m So what is the difference between autoproduction (autoproduzione) and what you are talking about?
s Well, it’s that I think that even though autoproduction and any notions like that have got the potential to hit what I’m talking about, or come very close, largely because its all influenced… you know Negri and others are influenced by Deleuze and Guattari, and Foucault and such characters, and so am I… so they come out of similar roots. But autoproduction as they have characterised it is still very much about ‘the self’ with a much older, bourgeoisie conception of self-identity and collective identity or social identity. And what I’m talking about is something that does pass through that, and makes all of that possible, but goes beyond it. It undoes ‘the self’ just as much as it undoes the state, corporations or any other institutions etc.
m So does this obviously doesn’t present yet another set of key principles through which to work?
s No, we need no principles. But cultural viruses I think is a really good clue, and this notion of engineering. You can’t hope to, and people shouldn’t want to, take political control or to organise other people. It’s a matter of looking really coolly and calmly at where you are at the time, whatever situation you’re in and what you can engineer within that situation: not getting too over inflated about taking control of it or making something happen in a sort of dogmatic fashion but just going for a bit of tinkering here and there which can have amazing sort of unexpected effects. If you want to change the atmosphere of somewhere you don’t do it by just walking in and taking over. You can do a lot more subtle bottom-up sort of tinkering. And in terms of spreading ideas and so on this whole idea of cultural viruses is really fascinating and very useful. You can see how they get on to your head so you can easily see how to use them.
m How does your version of cultural viruses compare to that of Richard Dworkins for instance?
s Well Dworkins is still very much a scientist. He talks very happily about cultural viruses and very interestingly up to a point but he doesn’t think that he himself is a viral contagion he still think that he is the scientist. If he’d gone one step further and could see how integral he to is to that process and he wasn’t running it again in this old version of what a scientist is then yeah, I think he’d probably be quite interesting as well.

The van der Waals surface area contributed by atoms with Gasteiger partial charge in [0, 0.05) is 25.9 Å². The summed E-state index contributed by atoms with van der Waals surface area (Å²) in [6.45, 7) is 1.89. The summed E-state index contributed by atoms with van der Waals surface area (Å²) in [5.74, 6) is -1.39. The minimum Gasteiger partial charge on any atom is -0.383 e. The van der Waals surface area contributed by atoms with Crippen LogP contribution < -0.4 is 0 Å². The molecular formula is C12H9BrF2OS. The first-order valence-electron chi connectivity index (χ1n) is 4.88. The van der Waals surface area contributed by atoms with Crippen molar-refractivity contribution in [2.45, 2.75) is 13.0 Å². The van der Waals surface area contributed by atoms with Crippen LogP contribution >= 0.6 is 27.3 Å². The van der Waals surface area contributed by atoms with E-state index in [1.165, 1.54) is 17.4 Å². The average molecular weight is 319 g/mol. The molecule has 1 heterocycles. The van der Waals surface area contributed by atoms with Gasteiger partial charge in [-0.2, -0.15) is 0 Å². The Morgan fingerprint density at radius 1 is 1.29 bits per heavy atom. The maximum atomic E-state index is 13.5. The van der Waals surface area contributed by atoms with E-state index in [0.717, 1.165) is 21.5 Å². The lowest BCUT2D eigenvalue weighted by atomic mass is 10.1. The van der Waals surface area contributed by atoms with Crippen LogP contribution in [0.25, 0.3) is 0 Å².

m Right! So: cultural viruses…
s Drugs are obviously one. MDMA is a fascinating case because after all it had been around for years. people had even used it in the sixties and it just obviously wasn’t the right moment. The point about a cultural virus is that it can lie dormant for a long time and them something can trigger it or it can trigger something else and again, the crucial thing is not to talk about this sort of thing metaphorically because otherwise you just leave the old world intact. This isn’t a new way of thinking about it. It is that, but only because of material necessity, not because of ‘hey, let’s have new set of ideas’. It’s just simply that the old set of ideas is totally obsolete. And thinking itself is a material process and that too is part of it. There isn’t this separation between ideas and whatever else.
m It’s a question of where you situate it.
s Yeah, I do think that Britain, much as I spend most of my time hating it, I do increasingly think that it is quite an interesting place to be. Partly because it has got such a sort of load of remnants of the aristocracy dotted around and that does tend to do something positive on the underside. So it has got this amazing underground culture and it seems to me that the authorities haven’t quite got the stranglehold that they have even in other European countries. And it’s also interestingly positioned, not only between Europe and America, because I don’t think it is European and it’s obviously not American. But by the same token it’s positioned strangely between north Europe, Scandinavia and the south of Europe as well. It is a funny sort of experimental zone I think, the UK.
m And that was sponsored by the British Tourist Board there.
s I know, it’s terrible isn’t it but I can see the point of being here sometimes.
m So, what do you expect will happen in Britain after the Criminal Justice Bill comes into force in all its glory?